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Lewis Hamilton rises to the pressure

33   //    09 Jul 2016, 22:46 IST
Britain Formula One - F1 - British Grand Prix 2016 - Silverstone, England - 9/7/16 Mercedes' Lewis Hamilton celebrates qualifying in pole position Reuters / Matthew Childs Livepic
Britain Formula One - F1 - British Grand Prix 2016 - Silverstone, England - 9/7/16Mercedes' Lewis Hamilton celebrates qualifying in pole positionReuters / Matthew ChildsLivepic

By Alan Baldwin

SILVERSTONE, England (Reuters) - Lewis Hamilton soaked up the energy from his legions of fans and responded to the pressure by producing a sensational lap for pole position at the British Grand Prix on Saturday.

The triple Formula One world champion, bidding for a third successive Silverstone victory and the fourth of his career, had his first quick lap of the final session deleted after he exceeded the track limits.

That left the Mercedes driver just one chance to haul himself out of 10th place and ahead of German team mate and title rival Nico Rosberg who was sitting on provisional pole position.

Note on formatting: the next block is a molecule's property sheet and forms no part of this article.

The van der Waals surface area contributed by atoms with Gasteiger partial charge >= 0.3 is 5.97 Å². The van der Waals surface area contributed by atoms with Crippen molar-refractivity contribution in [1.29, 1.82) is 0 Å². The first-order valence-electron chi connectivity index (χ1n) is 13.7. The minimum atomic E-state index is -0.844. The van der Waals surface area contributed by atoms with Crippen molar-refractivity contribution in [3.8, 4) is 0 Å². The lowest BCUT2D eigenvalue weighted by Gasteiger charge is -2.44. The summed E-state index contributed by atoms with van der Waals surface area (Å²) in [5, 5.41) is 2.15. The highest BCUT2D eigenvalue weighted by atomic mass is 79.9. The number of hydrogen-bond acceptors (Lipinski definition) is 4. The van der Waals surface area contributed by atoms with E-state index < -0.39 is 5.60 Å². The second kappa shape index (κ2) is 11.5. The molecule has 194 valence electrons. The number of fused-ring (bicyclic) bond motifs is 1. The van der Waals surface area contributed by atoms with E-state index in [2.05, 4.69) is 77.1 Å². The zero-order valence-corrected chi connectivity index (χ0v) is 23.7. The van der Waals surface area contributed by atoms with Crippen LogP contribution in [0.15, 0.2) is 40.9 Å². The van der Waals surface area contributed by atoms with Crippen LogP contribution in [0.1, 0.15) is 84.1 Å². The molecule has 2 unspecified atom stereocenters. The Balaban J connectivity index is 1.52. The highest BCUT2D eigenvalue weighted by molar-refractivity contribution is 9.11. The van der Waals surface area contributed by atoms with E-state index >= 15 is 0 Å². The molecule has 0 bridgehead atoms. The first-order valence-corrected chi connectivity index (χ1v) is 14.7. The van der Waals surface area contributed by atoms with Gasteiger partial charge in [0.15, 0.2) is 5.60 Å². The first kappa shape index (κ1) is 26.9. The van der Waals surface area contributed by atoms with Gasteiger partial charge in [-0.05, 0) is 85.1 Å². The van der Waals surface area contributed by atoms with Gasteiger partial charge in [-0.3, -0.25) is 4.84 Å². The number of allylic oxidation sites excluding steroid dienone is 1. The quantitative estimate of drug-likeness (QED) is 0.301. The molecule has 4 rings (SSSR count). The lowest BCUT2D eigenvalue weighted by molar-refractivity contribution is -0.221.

He might have cracked but instead set a lap that, while not his fastest of the afternoon, was sensational in the circumstances and unmatched by rivals.

"It was as much pressure as you can... imagine the most pressure you’re under and that’s it. It was a lot of pressure. But I quite liked it, for some reason," the Briton told reporters.

"I feel like I’ve been under pressure my whole life... more often than not I feel comfortable in that scenario."

Hamilton, who has spoken at length about his special rapport with the home crowd, said the enthusiasm of the fans had energised him on a cloudy day that threatened rain without actually delivering.

"I don't know why, just in those moments it's when I am the most excited," said the driver, who is 11 points adrift of championship leader Rosberg with 12 races remaining.


"Being under pressure is something not to be shied away from. It's something to attack full on and that's generally what I've tried to do."

Hamilton said he was thinking to himself "what happens if I lock up at turn one" as he drove down the pitlane but he banished the doubts.

The support of the crowd then lifted his spirits.

"Every single corner I see the crowd and they wave, there's nowhere (else) in the world that I can ever experience that and I wish that people could feel what I feel when I look and see the flags waving," he said.

"It's very reminiscent of when I was watching (1992 champion) Nigel Mansell (while) growing up. I appreciate it more than anything and it's why I did the lap."

(Reporting by Alan Baldwin, editing by Ken Ferris)

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